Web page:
|Title||HRD: the shapes and things to come|
|Authors||Simmonds, D.A.J. and Pedersen, C.|
Purpose - To redefine contemporary HRD through a discussion of its conceptual development from "training and development" to a holistic "orchestra".
Design/methodology/approach - HRD is often defined as being merely the training and development aspect of human resource management and this form of definition is commonly associated with "hard" forms of HRD which focus on the practical and strategic or "structured" elements of organisational functioning. However, it is change, and especially the rate at which change occurs, that largely influences the HRD hybrid that any organisation adopts. This paper systematically considers the professional discussions in a number of countries to trace HRD through four key phases: the "Duet", the "Trio", the "Quartet", and concluding with the "Orchestra" and a holistic definition of HRD.
Findings - HRD is a combination of structured and unstructured learning and performance-based activities which develop individual and organisational competency, capability and capacity to cope with and successfully manage change. The future of HRD now lies squarely in the need for the profession to consider and embrace the inextricably interrelated paradigms of movement (where people have developed from); change (and especially the rate of change); dynamism (provided from leadership); harmony and unity (resulting from cohesive partnerships) - the "Orchestra".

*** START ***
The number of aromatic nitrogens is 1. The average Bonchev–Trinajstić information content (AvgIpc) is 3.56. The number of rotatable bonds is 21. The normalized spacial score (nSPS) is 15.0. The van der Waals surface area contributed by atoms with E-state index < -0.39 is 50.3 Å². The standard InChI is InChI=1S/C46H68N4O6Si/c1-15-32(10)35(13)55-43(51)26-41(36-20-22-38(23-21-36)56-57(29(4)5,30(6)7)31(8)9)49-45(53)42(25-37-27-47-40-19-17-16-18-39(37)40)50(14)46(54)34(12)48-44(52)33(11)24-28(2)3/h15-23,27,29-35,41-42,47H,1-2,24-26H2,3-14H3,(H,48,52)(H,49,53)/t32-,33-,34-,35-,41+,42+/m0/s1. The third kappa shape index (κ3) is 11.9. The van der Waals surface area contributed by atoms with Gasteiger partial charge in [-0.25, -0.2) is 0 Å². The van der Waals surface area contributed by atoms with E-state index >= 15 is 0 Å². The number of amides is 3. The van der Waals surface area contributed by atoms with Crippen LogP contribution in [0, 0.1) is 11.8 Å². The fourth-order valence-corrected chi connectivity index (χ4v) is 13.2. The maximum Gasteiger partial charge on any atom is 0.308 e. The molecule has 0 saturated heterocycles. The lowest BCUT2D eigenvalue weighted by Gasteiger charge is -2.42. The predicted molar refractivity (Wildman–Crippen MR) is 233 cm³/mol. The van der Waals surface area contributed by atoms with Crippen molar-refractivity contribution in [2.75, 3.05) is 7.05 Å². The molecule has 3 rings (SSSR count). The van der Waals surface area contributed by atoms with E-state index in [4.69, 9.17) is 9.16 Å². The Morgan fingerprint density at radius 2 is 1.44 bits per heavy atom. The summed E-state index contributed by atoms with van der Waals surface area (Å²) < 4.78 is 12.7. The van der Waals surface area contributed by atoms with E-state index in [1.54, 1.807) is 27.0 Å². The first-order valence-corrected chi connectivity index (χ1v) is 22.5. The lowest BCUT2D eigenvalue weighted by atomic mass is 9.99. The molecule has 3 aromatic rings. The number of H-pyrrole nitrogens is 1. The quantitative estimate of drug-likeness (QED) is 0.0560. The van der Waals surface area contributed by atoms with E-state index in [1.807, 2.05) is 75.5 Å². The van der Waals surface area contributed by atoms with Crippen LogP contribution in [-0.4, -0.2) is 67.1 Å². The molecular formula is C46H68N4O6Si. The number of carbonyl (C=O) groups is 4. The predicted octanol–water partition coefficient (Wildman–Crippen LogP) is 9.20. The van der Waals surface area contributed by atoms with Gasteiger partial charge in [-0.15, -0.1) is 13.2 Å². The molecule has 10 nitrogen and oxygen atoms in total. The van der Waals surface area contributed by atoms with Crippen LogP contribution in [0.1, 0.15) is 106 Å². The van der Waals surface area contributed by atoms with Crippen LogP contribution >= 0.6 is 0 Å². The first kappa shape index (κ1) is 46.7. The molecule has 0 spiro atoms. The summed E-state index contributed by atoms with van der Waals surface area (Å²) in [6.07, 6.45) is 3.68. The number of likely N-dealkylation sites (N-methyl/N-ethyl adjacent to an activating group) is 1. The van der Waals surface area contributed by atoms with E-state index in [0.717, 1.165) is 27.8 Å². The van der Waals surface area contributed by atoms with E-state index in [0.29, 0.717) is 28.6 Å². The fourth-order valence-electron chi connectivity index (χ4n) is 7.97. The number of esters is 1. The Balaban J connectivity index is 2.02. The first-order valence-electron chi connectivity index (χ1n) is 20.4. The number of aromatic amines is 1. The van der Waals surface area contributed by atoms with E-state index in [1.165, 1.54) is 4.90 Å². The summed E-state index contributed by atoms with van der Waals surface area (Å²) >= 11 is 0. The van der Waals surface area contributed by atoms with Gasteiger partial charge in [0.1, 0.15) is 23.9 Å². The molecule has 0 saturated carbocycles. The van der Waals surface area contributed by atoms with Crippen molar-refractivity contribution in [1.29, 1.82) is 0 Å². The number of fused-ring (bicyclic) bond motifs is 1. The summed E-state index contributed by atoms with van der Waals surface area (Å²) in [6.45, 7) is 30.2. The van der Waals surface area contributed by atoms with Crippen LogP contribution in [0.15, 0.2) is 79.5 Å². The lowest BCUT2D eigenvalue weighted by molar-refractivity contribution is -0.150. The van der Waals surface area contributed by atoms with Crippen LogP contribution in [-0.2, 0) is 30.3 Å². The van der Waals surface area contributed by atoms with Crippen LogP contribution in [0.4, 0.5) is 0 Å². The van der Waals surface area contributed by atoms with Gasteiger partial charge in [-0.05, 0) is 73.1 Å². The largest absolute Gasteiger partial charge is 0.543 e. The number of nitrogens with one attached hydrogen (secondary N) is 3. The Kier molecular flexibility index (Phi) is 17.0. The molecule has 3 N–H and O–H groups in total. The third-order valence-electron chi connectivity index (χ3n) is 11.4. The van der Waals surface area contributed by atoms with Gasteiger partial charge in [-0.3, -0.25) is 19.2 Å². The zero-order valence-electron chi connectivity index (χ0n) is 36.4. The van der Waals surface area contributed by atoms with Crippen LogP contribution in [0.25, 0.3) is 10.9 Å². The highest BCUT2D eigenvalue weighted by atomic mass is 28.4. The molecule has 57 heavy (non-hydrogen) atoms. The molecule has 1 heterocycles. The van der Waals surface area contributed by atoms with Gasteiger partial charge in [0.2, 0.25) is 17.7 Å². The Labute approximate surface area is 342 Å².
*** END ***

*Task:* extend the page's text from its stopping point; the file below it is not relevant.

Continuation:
Originality/value - There has been limited critical review and development of Human Resource Development (HRD) theory in the past two decades. This paper presents a sequential discussion of the chronological development of HRD and concludes that contemporary HRD involves a holistic approach involving both hard and soft elements - an "Orchestra".
|Keywords||Change management, human resource management|
|Journal||Journal of Workplace Learning|
|Journal citation||18 (2), pp. 122-135|
|Digital Object Identifier (DOI)||doi:10.1108/13665620610647827|